Viewing the career trajectory of Chairlift through a public lens can be quite confounding. How can a band who started off as a project formed with the intent to provide background music for haunted houses, then go on to be a feared possible one-hit wonder of music’s digital age with their track “Bruises” being featured in an Apple iPod commercial? It’s a career path that can definitely cause eyebrows to raise. Not to mention how they recently went on to help pop mega-star Beyoncé co-write a track off her last album. Through all of this, Chairlift has been one of synth-pop and indie electronica’s most exciting voices.
All of these are factors that could harm a band’s career in a myriad of ways, but that’s not the case with Chairlift. Through all of these publicly imposed identity crises, musically they’ve always been themselves and Moth is a definite example of Chairlift’s true guise.
What is Chairlift’s true form? It’s a songwriting duo that is making some of the freshest sounding and most impressively produced songs in pop music today. This was already proven on the band’s stellar album Something, but it is made even clearer here. Akin to Grimes’ recent record Art Angels, Moth is a record full of catchy-as-hell hooks, and memorable songs that prove to be another advancement in just how intelligent pop music can be.
All the while, this album feels very of its time without running the risk of sounding dated. This is what pop music’s present sounds like, and most likely will continue to sound like in the future. It’s a concept that is most prevalent on the album’s first four tracks. From the get go, Moth is an ear worm-heavy monster, especially on tracks “Romeo” and “Ch-Ching.” I know we’re only one month into the year, but I wouldn’t be surprised if, by the end of December, I still consider these two of my favorite tracks of 2016.
The performance from Chairlift’s vocalist Caroline Polachek further excels the fun nature of this album. From her emotional crooning on later album track “Unfinished Business” to the cute background hook “He’s that kinda man, mama” on the track “Moth to the Flame,” Polachek never ceases to add an extra splash of color to each of the songs here.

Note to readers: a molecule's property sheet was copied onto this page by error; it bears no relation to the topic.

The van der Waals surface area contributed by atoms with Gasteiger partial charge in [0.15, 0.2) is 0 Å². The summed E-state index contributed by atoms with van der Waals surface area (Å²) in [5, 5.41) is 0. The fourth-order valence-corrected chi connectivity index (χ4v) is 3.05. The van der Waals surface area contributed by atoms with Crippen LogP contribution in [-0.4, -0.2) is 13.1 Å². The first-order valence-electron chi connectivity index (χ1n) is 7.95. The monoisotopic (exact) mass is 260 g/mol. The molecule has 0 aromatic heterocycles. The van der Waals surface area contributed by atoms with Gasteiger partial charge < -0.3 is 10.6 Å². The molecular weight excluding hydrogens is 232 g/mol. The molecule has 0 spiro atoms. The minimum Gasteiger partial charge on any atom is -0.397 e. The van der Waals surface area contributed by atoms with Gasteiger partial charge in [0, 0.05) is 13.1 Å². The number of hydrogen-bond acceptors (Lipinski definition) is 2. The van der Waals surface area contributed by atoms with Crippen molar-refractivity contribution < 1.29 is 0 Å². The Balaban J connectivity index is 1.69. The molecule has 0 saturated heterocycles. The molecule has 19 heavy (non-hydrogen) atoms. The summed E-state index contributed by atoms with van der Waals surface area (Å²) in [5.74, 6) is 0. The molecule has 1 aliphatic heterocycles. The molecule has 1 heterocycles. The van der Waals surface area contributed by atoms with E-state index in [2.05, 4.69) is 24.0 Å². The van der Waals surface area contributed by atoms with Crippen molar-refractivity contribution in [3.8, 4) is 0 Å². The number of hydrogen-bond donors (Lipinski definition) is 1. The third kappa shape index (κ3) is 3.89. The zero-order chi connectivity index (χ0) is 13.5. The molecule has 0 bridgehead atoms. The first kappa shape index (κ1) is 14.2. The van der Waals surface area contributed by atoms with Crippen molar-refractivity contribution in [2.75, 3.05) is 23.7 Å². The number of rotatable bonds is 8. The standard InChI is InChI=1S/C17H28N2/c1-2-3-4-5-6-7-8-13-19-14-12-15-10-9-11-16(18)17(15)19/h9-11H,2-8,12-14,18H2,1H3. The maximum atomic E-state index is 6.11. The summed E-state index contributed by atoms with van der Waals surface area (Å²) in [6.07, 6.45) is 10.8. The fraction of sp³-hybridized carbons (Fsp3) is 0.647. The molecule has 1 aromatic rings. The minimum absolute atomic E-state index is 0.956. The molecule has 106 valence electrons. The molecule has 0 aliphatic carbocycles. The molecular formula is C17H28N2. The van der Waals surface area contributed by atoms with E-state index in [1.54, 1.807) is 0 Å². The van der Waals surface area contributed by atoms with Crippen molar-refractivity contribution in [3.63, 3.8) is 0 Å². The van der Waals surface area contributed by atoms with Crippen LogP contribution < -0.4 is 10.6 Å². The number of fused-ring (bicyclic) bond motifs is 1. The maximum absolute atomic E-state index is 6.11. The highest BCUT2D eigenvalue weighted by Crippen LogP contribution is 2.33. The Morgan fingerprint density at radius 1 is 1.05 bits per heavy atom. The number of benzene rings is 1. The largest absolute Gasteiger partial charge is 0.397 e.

What Moth lacks — which the aforementioned Something had plenty of — is a consistency in quality. Something was twelve tracks of icy, yet catchy, avant-pop that felt engaging for it’s entire duration. In short, it’s a great record. While this album doesn’t feature any tracks I would deem un-enjoyable, all of the memorable attributes and genuine catchiness that Moth possessed early on begin to take a bit of a nosedive with tracks “Crying in Public” and “Ottawa to Osaka.”
It’s tracks like these that take what was proving to be an exciting and enthralling listen and turns it into a boring and bland one, with songs that don’t provide as much invitation for frequent visits as the album’s first couple of tracks did. A lot of Polachek’s lyrical content on this album — which is mainly about falling in or becoming submissive to love — previously made way for interesting content on Something. But it just feels a little forced and rehashed here in not the best of ways.
Despite some of the flaws mentioned here, Moth — even at its low points — is still a really great, fun record that should most certainly be sound-tracking your next house party. Chairlift have cracked the combination of what makes for good thought-provoking pop, almost as if the combination were “27-9-9-23, Ch-ching! Ch-ching!” Sorry, but you try to listen to the song “Ch-Ching” and not have that chorus stuck in your head. It’s impossible.
— Dan Fiorio, Music Blogger